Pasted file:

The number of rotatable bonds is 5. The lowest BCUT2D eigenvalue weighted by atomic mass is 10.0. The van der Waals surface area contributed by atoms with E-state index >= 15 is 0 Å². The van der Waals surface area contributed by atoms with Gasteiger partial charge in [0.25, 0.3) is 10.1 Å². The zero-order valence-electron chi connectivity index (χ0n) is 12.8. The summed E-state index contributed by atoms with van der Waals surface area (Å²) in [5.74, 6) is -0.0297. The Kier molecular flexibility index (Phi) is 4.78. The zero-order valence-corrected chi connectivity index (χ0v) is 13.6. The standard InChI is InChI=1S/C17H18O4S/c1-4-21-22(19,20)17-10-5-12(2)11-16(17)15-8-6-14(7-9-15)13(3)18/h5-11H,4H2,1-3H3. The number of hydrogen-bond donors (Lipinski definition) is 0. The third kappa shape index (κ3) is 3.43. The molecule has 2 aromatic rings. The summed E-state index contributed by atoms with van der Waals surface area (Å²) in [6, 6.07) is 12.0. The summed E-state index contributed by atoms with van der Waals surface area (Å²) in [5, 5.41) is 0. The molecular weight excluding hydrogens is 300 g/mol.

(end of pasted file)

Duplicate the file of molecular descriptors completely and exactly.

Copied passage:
The number of rotatable bonds is 5. The lowest BCUT2D eigenvalue weighted by atomic mass is 10.0. The van der Waals surface area contributed by atoms with E-state index >= 15 is 0 Å². The van der Waals surface area contributed by atoms with Gasteiger partial charge in [0.25, 0.3) is 10.1 Å². The zero-order valence-electron chi connectivity index (χ0n) is 12.8. The summed E-state index contributed by atoms with van der Waals surface area (Å²) in [5.74, 6) is -0.0297. The Kier molecular flexibility index (Phi) is 4.78. The zero-order valence-corrected chi connectivity index (χ0v) is 13.6. The standard InChI is InChI=1S/C17H18O4S/c1-4-21-22(19,20)17-10-5-12(2)11-16(17)15-8-6-14(7-9-15)13(3)18/h5-11H,4H2,1-3H3. The number of hydrogen-bond donors (Lipinski definition) is 0. The third kappa shape index (κ3) is 3.43. The molecule has 2 aromatic rings. The summed E-state index contributed by atoms with van der Waals surface area (Å²) in [6, 6.07) is 12.0. The summed E-state index contributed by atoms with van der Waals surface area (Å²) in [5, 5.41) is 0. The molecular weight excluding hydrogens is 300 g/mol.